Sandmine Walpersberg


From a Sand Mine to an Weapons-Factory

 
 
 

The Walpersberg is a 1050ft high sandstone mesa in the Saale Valley. At its north-eastern section kaolin-containing sand was found, and since 1897 excavated by the Porcelain Corp. Kahla, from a floor lying 742ft below ground. A second mine called “Ernst Meltzer” was driven to the north-west at a 705ft floor. Both were room-and-pillar mines. Until 1944 the galleries of the eastern sand-mine covered an area of almost 10ac and the “Meltzer” mine reached about 5.7ac until 1914. 

On Aug. 7th 1943, during the inspection of subterranean spaces, the mine of the Porcelain Corp. Kahla was found suitable as a storage site for entities of art and cultural value, providing protection against enemy air raids during the second world war.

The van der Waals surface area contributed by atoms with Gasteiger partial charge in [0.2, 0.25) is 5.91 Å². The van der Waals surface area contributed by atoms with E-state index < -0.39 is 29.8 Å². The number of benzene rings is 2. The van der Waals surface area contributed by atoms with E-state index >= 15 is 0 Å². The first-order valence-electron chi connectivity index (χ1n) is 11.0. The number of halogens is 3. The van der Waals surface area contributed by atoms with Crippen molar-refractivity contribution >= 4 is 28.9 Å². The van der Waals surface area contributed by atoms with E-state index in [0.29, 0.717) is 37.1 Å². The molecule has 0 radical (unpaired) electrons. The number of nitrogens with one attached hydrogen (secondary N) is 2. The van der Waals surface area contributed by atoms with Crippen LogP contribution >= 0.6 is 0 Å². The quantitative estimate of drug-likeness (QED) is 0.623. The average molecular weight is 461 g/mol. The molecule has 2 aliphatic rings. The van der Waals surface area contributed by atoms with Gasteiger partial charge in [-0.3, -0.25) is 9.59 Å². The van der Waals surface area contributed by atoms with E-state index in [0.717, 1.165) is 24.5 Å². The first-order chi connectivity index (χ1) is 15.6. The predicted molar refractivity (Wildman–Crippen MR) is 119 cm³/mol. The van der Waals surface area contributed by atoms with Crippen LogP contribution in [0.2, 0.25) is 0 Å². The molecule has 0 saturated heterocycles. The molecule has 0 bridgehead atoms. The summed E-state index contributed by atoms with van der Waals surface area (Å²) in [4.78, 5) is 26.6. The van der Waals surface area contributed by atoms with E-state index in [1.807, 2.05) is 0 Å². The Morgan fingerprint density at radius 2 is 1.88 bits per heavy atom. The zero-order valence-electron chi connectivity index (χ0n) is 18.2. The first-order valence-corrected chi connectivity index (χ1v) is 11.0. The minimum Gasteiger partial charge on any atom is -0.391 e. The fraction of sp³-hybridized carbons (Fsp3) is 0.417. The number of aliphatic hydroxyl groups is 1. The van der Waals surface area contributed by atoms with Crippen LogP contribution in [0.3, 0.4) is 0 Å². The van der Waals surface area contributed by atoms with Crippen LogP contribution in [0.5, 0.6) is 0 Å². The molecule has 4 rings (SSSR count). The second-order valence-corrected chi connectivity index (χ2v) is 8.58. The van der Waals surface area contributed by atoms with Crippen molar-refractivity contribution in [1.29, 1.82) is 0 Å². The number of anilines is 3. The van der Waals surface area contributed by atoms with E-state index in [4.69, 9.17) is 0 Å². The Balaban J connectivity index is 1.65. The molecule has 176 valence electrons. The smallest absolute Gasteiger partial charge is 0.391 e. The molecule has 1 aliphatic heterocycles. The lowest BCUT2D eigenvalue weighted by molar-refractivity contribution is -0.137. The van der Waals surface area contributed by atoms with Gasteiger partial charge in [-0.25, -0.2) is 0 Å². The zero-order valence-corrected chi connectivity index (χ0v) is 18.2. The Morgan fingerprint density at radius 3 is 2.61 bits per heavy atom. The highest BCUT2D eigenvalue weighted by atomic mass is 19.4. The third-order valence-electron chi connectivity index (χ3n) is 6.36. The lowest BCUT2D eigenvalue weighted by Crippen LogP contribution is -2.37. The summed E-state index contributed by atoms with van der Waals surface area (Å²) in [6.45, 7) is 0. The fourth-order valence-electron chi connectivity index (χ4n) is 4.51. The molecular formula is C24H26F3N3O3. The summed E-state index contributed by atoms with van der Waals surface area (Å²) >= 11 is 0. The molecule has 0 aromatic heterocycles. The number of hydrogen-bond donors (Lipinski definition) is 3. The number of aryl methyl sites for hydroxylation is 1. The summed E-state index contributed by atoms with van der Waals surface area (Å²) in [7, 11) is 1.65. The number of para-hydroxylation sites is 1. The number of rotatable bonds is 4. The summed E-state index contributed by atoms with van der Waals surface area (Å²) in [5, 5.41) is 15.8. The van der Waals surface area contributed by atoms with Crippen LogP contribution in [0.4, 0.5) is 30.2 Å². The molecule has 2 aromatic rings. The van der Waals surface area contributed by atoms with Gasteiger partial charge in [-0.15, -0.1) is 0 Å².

Based on this assessment attention was given to the mine again in preparation of the underground relocation program for armament production. Several enterprises applied for the mine. Fritz Sauckel succeeded over his competitors with the GUSTLOFF-foundation, receiving help from Reichsmarschall Hermann Göring. On March 22nd, 1944 the galleries were shut as the transformation into the aircraft factory REIMAHG commenced.